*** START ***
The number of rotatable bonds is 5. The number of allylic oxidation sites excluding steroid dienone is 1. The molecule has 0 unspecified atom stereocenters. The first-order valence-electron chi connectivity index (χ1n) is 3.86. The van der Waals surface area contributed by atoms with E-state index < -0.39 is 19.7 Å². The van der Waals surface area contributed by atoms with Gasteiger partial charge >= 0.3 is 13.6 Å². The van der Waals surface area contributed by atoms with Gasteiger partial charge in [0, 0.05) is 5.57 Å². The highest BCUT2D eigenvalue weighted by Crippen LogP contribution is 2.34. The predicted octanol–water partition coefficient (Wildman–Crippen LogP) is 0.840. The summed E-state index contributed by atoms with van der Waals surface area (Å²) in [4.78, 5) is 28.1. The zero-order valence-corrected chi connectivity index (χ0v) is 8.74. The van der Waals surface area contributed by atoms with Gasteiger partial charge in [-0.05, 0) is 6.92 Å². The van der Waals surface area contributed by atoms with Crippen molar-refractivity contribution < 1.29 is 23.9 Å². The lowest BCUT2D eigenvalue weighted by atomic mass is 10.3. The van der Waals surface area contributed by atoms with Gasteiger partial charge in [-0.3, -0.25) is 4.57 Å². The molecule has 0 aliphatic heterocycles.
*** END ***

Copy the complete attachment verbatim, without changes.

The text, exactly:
The number of rotatable bonds is 5. The number of allylic oxidation sites excluding steroid dienone is 1. The molecule has 0 unspecified atom stereocenters. The first-order valence-electron chi connectivity index (χ1n) is 3.86. The van der Waals surface area contributed by atoms with E-state index < -0.39 is 19.7 Å². The van der Waals surface area contributed by atoms with Gasteiger partial charge >= 0.3 is 13.6 Å². The van der Waals surface area contributed by atoms with Gasteiger partial charge in [0, 0.05) is 5.57 Å². The highest BCUT2D eigenvalue weighted by Crippen LogP contribution is 2.34. The predicted octanol–water partition coefficient (Wildman–Crippen LogP) is 0.840. The summed E-state index contributed by atoms with van der Waals surface area (Å²) in [4.78, 5) is 28.1. The zero-order valence-corrected chi connectivity index (χ0v) is 8.74. The van der Waals surface area contributed by atoms with Gasteiger partial charge in [-0.05, 0) is 6.92 Å². The van der Waals surface area contributed by atoms with Crippen molar-refractivity contribution < 1.29 is 23.9 Å². The lowest BCUT2D eigenvalue weighted by atomic mass is 10.3. The van der Waals surface area contributed by atoms with Gasteiger partial charge in [-0.3, -0.25) is 4.57 Å². The molecule has 0 aliphatic heterocycles.